Author Topic: Software industry in Bangladesh shows promising growth  (Read 70 times)

Offline farzanaSadia

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Software industry in Bangladesh shows promising growth
« on: April 23, 2017, 01:02:19 PM »
There is a bright prospect for Bangladesh in the software industry. By virtue of this flourishing industry, the country too is forwarding to e-commerce-based economy, keeping pace with the trends in today’s world. Thousands of unemployed youths are getting the opportunity to work both at home and abroad.
Manual Islam, 30, is one of them. After his graduation in software programming from India’s Pune University, Manual is now working as an assistant director in Development, and Research Network, a private organisation.
Nurul Absar also works in the same organisation as web application developer. “Software is now such an industry where self-employment is possible after necessary training. This is why employment is rapidly expanding in this industry,” says Absar.
According to a recent joint research by Bangladesh Export Promotion Bureau (EPB) and Japan International Cooperation Agency (JAICA), software is  a very promising export item  in Bangladesh. In Bangladesh, Bangladesh Association of Software and Information Services (BASIS) is a leading IT organisation as it has been working since 1997 for its development.
About the present state of Bangladesh’s software industry, BASIS programme manager Shariar Shams says, “At present, there are over 4,500 registered software companies in the country where about 5,000 professionals are working.
He also says the demand for Bangladeshi software has increased significantly. A huge quantity of quality software is being produced in the country. The demand for software in the local market is worth over Tk 3.0 billion (300 crore). About the performance of BASIS, Shams says his organisation regularly exports software to 30 countries.
Bangladesh Economic Survey-2007 states the country is exporting software and IT-enabled services to 30 countries, including the USA, Japan, Canada, Australia and different European states. Over 50 software firms and IT companies are involved in the export process.
The survey also says some of the organisations that use Bangladeshi software are Nokia, Japan Airlines, the World Bank, US Postal and US Agriculture Department. An ICT incubator center has been established in Dhaka city’s Karwan Bazar for flourishment of the software industry.
A Commerce Ministry reports on ‘Export of Computer Software from Bangladesh: Problems and Prospects’ says there are many positive aspects of Bangladesh’s software. Every year, a  large number of students are receiving degrees and training on computer-related subjects from different government and private universities. Many Bangladeshi students are also studying abroad. Besides, IT-educated manpower is available in Bangladesh at much lower cost than those of the developed countries and even neighbouring India. There are also many problems in the software industry of the country. Saqibul Hasan, an engineer of ICT research-related firm Center for Artificial Intelligence Research and Development, says, “In our country, it’s not being possible to create enough manpower for lack of IT institutions. This is the main problem. Besides, lack of information is another aspect.  For instance, many people with the highest degrees in Computer Science don’t even know that software can be made, sitting at home. There are many works available on-line for professionally skilled software developers.”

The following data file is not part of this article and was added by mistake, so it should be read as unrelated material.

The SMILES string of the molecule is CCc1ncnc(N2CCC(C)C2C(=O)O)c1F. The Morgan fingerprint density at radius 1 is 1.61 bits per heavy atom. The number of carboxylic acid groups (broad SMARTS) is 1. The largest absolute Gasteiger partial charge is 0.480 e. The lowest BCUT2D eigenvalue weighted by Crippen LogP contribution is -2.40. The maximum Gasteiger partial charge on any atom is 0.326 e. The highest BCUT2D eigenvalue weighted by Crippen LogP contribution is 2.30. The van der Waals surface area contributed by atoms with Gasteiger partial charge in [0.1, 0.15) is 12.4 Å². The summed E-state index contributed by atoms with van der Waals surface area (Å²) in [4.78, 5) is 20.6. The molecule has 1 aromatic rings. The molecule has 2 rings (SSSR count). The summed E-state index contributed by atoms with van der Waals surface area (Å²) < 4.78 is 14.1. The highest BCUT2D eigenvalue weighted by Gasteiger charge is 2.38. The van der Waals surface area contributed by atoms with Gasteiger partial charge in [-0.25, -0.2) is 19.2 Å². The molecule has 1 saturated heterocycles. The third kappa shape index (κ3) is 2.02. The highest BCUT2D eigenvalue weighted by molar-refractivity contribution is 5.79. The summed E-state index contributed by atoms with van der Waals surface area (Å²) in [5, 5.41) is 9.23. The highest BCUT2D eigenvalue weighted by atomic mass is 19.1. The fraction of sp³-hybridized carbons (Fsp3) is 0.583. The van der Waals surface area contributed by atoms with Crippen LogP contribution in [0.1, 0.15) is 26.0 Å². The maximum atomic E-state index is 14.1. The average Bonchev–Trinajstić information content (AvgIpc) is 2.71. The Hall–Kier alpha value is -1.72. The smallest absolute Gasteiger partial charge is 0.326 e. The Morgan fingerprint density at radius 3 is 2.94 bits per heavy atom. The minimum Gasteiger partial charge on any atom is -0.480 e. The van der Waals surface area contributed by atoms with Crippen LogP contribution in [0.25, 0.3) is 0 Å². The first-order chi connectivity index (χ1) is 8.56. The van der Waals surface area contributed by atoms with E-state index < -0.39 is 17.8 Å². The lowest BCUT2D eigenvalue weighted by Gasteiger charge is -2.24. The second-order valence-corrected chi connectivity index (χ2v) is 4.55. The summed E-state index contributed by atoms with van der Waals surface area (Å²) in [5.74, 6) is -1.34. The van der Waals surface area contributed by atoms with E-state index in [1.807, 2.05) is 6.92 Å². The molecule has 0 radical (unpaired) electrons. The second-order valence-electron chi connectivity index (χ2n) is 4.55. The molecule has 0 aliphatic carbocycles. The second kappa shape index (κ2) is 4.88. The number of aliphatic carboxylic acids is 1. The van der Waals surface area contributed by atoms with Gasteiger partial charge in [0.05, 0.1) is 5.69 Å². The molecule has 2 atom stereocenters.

BASIS executive director TIM Nurul Kabir says despite many problems, Bangladesh’s software sector is moving ahead contributing to the national development. About the prospects of software industry in Bangladesh, eminent economist Dr Atiur Rahman says, “This sector ,will create huge employment opportunities. It’ll be possible to export trained manpower meeting local demand.”
According to experts, the main problems that are hindering development of the industry include absence of duty-free facility in case of software
export-import, problems relating to necessary infrastructure and marketing, reluctance of government offices in using software, lack of IT-based educational institutions, inadequacy of teachers and labs, lack of planning and government support, reluctance of banks to provide loans and absence of software-related laws.
If the existing problems can be resolved, this export-oriented industry can open up a new horizon for national economic growth and development.
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